While lithium-ion batteries have emerged as a leading energy-storage option, aluminum has captured interest for its potential low cost, intrinsic safety, and abundance in the Earth's crust.

Researchers from Cornell University  have redesigned the battery so that aluminum more easily integrates into a cell's electrodes. The new aluminum arrangement resulted in rechargeable batteries that offer up to 10,000 error-free cycles.

In previous attempts to use aluminum in batteries, the metal reacts chemically with the glass fiber separator, which physically divides the anode and the cathode, causing the battery to short circuit and fail.

The Cornell researchers instead designed a substrate of interwoven carbon fibers that forms an even stronger chemical bond with aluminum. While electrodes in conventional rechargeable batteries are only two dimensional, the Cornell-developed technique uses a three-dimensional – or nonplanar architecture and creates a deeper, more consistent layering of aluminum..

When the battery is charged, the aluminum is deposited into the carbon structure via covalent bonding, or the sharing of electron pairs between aluminum and carbon atoms.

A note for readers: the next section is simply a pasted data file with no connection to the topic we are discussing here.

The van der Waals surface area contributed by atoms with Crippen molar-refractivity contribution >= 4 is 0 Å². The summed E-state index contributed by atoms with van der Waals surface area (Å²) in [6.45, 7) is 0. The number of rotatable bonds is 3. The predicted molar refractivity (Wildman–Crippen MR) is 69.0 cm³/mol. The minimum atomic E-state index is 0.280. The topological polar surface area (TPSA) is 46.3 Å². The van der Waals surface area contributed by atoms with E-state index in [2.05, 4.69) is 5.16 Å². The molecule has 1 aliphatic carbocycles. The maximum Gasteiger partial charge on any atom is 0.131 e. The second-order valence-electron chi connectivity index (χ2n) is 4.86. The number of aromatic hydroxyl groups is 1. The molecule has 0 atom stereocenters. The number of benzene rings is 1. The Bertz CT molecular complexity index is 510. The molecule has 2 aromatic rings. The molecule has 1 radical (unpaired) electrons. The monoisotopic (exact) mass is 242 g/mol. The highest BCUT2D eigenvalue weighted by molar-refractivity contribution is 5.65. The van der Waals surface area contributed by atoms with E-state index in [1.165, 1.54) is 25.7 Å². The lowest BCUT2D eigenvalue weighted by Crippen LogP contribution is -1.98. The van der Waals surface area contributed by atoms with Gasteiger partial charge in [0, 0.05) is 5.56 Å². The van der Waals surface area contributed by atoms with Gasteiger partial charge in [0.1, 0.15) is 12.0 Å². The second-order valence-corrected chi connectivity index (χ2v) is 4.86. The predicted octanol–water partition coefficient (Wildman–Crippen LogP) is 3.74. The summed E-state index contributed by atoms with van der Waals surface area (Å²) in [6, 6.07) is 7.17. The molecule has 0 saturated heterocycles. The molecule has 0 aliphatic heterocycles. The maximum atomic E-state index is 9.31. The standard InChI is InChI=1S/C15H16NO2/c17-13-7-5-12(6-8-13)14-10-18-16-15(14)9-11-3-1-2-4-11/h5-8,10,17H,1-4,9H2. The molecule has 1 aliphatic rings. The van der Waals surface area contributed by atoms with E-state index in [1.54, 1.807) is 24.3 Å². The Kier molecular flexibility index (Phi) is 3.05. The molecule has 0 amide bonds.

“Basically we use a chemical driving force to promote a uniform deposition of aluminum into the pores of the architecture, the electrode is much thicker and it has much faster kinetics.” said lead author Jingxu (Kent) Zheng, Ph.D. ’20, who is currently a postdoctoral researcher at the Massachusetts Institute of Technology.

Prof. Lynden Archer

The aluminum anode batteries can be reversibly charged and discharged one or more orders of magnitude more times than other aluminum rechargeable batteries under practical conditions.

The team's paper, “Regulating Electrodeposition Morphology in High-Capacity Aluminium and Zinc Battery Anodes Using Interfacial Metal–Substrate Bonding ,” was published on April 5 in Nature Energy.

Cornell researchers led by Professor of Engineering Lynden Archer , have been exploring the use of low-cost materials to create rechargeable batteries that will make energy storage more affordable.

In a short Q&A below, Archer explains how he envisions the role of aluminum anode batteries in the future.